American basketball star Dennis Rodman and several members of the Harlem Globetrotters are in North Korea, where they will film for a forthcoming Vice/HBO program and promote some “basketball diplomacy,” including pick-up games in Pyongyang.
Whatever the trip’s impact, it reminds me of a debate that I’ve heard many times among people who work on issues relating to North Korea: What are the ethical pros and cons of visiting the world’s most oppressive country? Although there is no consensus view and a significant minority of North Korea-watchers say that visiting the country helps to open it up, I most frequently hear experts argue that tourism is unethical because it directly funds and offers free propaganda to the regime.
Scott Snyder of the Council on Foreign Relations, with whom I exchanged e-mails several months ago about the ethics of visiting North Korea, wrote back that “there are plenty of ethical dilemmas and few answers when it comes to dealing with the DPRK.” He explained, “Any interaction with North Korea involves an element of moral hazard. It was a central question that dominated and polarized the humanitarian aid community from the start of its interaction with North Korea in response to the famine in the mid-1990s.”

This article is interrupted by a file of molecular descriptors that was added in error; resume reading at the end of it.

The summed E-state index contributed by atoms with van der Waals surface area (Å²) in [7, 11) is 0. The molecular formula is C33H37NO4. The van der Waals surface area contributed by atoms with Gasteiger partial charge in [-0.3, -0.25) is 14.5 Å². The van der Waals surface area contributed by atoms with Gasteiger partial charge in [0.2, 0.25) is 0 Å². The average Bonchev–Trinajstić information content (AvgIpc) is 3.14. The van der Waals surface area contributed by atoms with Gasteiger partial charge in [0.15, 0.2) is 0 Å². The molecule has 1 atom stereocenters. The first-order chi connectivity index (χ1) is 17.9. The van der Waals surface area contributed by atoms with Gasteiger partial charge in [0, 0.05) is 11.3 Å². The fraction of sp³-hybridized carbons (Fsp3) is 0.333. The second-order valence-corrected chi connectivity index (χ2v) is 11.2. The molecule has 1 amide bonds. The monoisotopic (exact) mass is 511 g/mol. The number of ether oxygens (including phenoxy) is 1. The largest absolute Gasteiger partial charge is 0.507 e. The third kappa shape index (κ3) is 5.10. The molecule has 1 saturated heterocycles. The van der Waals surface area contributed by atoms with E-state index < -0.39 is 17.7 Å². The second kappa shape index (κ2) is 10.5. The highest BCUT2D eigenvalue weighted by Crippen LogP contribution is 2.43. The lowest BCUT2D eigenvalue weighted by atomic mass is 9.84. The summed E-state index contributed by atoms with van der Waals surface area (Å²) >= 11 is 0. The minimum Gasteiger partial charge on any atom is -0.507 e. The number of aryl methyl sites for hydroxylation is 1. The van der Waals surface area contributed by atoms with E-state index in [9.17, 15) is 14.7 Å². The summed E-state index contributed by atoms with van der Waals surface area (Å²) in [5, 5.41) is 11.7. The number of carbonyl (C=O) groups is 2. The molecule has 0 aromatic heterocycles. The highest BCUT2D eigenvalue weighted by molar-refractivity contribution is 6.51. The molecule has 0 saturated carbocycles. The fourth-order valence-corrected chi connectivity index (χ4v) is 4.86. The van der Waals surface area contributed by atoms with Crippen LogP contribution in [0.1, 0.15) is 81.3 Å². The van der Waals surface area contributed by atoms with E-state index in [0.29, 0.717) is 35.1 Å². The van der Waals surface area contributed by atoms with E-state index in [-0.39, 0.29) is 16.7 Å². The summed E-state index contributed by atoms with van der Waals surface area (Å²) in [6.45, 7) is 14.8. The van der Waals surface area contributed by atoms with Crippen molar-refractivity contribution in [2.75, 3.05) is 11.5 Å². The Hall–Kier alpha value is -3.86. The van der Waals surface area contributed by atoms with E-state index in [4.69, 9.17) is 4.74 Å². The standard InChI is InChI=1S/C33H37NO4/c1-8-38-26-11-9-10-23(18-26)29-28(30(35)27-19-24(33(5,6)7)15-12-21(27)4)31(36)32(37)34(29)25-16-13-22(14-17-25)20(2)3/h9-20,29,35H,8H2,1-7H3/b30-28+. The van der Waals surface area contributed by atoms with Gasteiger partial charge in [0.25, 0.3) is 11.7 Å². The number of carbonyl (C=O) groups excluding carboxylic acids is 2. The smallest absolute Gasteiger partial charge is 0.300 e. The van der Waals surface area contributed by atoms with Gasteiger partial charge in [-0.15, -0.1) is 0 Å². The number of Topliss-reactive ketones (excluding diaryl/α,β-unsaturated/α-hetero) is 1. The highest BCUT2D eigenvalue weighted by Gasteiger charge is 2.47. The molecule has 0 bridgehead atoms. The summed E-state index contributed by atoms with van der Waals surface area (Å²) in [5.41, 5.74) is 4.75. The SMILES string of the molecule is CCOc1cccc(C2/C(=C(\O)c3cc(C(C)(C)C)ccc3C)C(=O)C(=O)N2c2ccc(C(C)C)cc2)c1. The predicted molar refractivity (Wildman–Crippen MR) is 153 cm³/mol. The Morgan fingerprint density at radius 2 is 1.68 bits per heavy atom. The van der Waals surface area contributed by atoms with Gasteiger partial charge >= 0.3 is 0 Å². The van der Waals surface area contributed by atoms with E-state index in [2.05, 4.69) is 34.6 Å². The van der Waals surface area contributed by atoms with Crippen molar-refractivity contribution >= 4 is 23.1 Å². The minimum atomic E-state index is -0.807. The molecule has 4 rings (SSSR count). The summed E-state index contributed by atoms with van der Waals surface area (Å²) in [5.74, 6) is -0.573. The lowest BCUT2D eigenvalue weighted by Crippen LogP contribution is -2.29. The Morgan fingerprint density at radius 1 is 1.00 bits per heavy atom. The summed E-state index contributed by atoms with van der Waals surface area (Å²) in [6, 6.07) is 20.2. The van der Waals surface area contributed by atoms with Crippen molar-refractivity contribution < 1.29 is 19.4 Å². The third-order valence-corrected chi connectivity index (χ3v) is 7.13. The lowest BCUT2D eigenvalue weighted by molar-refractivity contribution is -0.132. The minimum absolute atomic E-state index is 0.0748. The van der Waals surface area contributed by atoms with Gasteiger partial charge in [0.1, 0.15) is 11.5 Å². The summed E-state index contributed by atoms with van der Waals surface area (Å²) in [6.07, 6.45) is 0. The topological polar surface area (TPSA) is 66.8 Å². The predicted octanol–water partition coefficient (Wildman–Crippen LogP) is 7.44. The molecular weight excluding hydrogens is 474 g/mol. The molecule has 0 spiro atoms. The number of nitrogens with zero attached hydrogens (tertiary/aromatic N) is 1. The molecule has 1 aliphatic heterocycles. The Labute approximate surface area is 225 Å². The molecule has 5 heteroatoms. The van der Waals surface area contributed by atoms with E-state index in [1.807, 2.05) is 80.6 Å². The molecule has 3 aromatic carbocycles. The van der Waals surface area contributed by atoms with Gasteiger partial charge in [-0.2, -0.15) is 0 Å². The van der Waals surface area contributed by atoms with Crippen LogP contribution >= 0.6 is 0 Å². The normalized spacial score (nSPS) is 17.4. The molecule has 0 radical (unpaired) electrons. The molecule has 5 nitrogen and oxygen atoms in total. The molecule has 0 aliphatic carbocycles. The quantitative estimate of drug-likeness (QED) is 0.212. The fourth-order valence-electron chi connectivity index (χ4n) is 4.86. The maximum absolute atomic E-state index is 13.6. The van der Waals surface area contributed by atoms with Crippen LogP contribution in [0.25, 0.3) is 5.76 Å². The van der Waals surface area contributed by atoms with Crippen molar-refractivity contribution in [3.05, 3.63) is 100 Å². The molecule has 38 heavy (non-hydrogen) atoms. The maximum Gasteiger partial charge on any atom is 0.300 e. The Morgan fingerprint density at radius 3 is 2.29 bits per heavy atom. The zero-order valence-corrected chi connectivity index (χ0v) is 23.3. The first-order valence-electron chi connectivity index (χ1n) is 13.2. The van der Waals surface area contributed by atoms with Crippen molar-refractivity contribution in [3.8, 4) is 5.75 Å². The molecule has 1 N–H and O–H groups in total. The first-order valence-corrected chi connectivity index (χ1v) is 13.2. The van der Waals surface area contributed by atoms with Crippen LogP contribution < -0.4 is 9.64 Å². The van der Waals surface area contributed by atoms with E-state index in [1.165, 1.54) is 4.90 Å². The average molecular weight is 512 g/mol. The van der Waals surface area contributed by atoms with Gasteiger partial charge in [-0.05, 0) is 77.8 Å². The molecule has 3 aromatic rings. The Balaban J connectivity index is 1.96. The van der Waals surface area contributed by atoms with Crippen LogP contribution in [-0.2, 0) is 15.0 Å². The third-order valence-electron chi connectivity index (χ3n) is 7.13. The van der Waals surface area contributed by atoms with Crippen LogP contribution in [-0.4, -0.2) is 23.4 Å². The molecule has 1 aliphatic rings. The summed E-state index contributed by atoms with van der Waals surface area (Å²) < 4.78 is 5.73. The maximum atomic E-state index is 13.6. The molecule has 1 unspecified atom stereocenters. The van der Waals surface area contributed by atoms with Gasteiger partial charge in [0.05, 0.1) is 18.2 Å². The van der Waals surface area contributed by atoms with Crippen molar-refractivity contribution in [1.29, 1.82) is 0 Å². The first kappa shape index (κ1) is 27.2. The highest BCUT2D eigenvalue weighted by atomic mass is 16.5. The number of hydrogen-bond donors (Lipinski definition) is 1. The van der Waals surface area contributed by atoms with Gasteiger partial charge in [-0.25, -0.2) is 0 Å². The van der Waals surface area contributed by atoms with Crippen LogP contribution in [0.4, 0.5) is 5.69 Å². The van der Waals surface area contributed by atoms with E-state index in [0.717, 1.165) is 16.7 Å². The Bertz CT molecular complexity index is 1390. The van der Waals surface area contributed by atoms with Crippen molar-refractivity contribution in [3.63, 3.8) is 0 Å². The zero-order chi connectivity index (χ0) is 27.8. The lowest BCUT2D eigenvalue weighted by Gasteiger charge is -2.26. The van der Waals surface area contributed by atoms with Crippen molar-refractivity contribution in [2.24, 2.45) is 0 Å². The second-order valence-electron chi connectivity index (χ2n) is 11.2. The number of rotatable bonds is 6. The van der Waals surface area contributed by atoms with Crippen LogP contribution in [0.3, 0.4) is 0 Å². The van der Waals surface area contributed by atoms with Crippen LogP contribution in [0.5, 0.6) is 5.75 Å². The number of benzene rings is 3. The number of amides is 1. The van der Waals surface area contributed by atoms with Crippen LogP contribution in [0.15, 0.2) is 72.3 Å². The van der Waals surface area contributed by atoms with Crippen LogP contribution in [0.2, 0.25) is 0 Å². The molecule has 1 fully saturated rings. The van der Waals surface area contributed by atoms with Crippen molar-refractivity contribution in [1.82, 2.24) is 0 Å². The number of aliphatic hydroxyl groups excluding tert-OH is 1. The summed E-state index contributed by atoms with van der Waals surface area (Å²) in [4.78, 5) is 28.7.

Quotes from the people who set up Rodman’s visit might give you a sense of its mission, which certainly so far seems to emphasize promoting Vice and Rodman a bit more than actual track-two diplomacy. (That doesn’t mean Rodman’s trip must be necessarily bad, but I make this point to explain why I’m treating it as an act of tourism and commerce rather than research or diplomacy.)